Back when I was an English teacher, one of my students’ parents told me I was an immoral person for teaching Steinbeck’s Of Mice and Men. It’s full of swearing, after all, and how can a book be good when it ends with a man killing his own brother? "You have a moral obligation, a moral opportunity," this mother told me, "to stand up to the school board for forcing you to teach this book." I took a deep breath and prepared myself to discuss my ideas about good literature, and to let her in on the fact that I had actually chosen to teach OMAM. To point out that students hear swearing every single day of their lives, and to make the point that George killing Lennie was an act of mercy on George’s part, simultaneously sparing Lennie from the death he would face from the angry farmers and delivering him to the perfect, idealistic farm.
But I could hardly get a word of my own opinion out of my mouth, so barraged was I by this parent’s ideas about literature and morality. In the end, I thanked her for her opinion and transferred her to her student’s guidance councilor, so he could be removed from my class (every other tenth-grade English class was also reading OMAM, so I’m not sure how that helped). It felt pointless to argue with her, to defend the set of ideas I’ve come to think of as my reading philosophy, because I was as unwilling to understand her reading philosophy as she was mine.
I thought of that experience tonight at work, when a patron called to express her disappointment in me, personally, for recommending the novel Blessings by Anna Quindlen. She liked the story, she said, but couldn’t keep reading it because of all the swearing. Another deep breath, another transfer to someone else (who probably shares my reading philosophy but is better at recommending swearing-free books). But I’m still feeling frustrated. In fact, I’m feeling hesitant to recommend any book to anyone.
Because here’s the thing: I don’t really notice if a book has swearing in it. If there’s a sex scene, I tend to just skim over it and move on, quickly forgetting it. To me, the presence of the F word or of intimacy in a book doesn’t make the book bad. Bad writing makes a book bad. Faulty logic. Weak, predictable plot lines. Characters or experiences based on shaky ideas. Manipulative emotion. Fluffy, pointless structures that fail to challenge me, fail to force me to look at the world in a different light. Not naked bodies or swear words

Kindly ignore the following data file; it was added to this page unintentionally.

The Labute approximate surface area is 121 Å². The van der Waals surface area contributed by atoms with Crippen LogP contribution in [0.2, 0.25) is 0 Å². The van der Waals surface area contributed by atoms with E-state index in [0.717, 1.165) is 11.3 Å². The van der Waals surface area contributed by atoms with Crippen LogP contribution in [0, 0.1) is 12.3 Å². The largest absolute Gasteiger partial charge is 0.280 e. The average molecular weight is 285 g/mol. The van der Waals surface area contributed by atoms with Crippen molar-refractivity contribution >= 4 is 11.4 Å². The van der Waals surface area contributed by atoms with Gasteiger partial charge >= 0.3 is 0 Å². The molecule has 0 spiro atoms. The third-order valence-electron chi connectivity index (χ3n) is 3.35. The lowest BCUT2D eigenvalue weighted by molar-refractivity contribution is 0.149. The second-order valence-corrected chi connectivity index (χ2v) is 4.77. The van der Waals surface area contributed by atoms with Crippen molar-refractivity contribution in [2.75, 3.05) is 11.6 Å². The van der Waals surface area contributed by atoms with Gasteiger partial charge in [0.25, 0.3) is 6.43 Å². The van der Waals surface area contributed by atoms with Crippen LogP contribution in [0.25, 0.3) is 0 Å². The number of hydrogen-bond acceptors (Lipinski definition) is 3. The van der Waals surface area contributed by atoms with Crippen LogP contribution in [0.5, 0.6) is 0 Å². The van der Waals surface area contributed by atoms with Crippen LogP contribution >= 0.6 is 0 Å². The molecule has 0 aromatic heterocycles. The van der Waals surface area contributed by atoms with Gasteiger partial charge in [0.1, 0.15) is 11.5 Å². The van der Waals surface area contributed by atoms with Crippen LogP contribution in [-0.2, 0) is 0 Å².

Don’t get me wrong. I’m not suggesting that pornography is art. I’m not. Or that there aren’t plenty of books that don’t really need to use the language they do. What I’m saying is that there is a difference between gratuitous sex in a book and sex that furthers the story—explains something about the character, for example, shows us something we wouldn’t otherwise know. There are plenty of books whose plot exists just to get to the sex scenes, and those books aren’t worth my time. There are books who glorify violence, or turn sex into perversion and women into objects, and of course: those are bad books, too.
What I am suggesting is this: by limiting themselves to books without swearing, violence, or intimacy, readers severely limit their reading options. They miss out on great stories as well as great learning experiences. I am also suggesting: a sex scene doesn’t necessarily make a book immoral. And I’m not even suggesting, I am simply stating: not being bothered by these things does not make me an immoral person.
Take the novel Atonement, for example. It’s got the C word in it, a word I really hate. It’s got a dirty letter written by a boy thinking boyish thoughts. It’s got a fairly intense sex scene. But I don’t consider it to be a bad book. In fact, I’d say it’s one of the best books I’ve read in the past five years or so. Had I been unwilling to read it because of those three objectionable things, I would have also missed reading a story with powerful ideas about the limits of forgiveness, the impossibility of changing decisions, the way a person can think themselves into justifying anything. I wouldn’t have learned about the Dunkirk evacuation during World War II. I wouldn’t have been reminded of both the power in words and the inherent powerlessness. How pride and hysteria and wanting to be right cause as much damage as anything else in the world.
I just don’t see how the sex scene matters more than what is excellent in the novel.
I could make the same argument for many of my favorite books. The Handmaid’s Tale, for example, is a novel that tends to freak people out, and I only recommend it to those I know can deal with it. Without its strange twisting of religious customs and sexual practices, the novel wouldn’t mean anything, wouldn’t be able to make its myriad points. March has that moment of near-adultery, but it also says something about the process of irrevocable change that no other novel I’ve read says in just that way. In fact, it is hard for me to think of a novel I’ve read that doesn’t have sex or swearing or other "questionable" things. Even the Bible is full of questionables.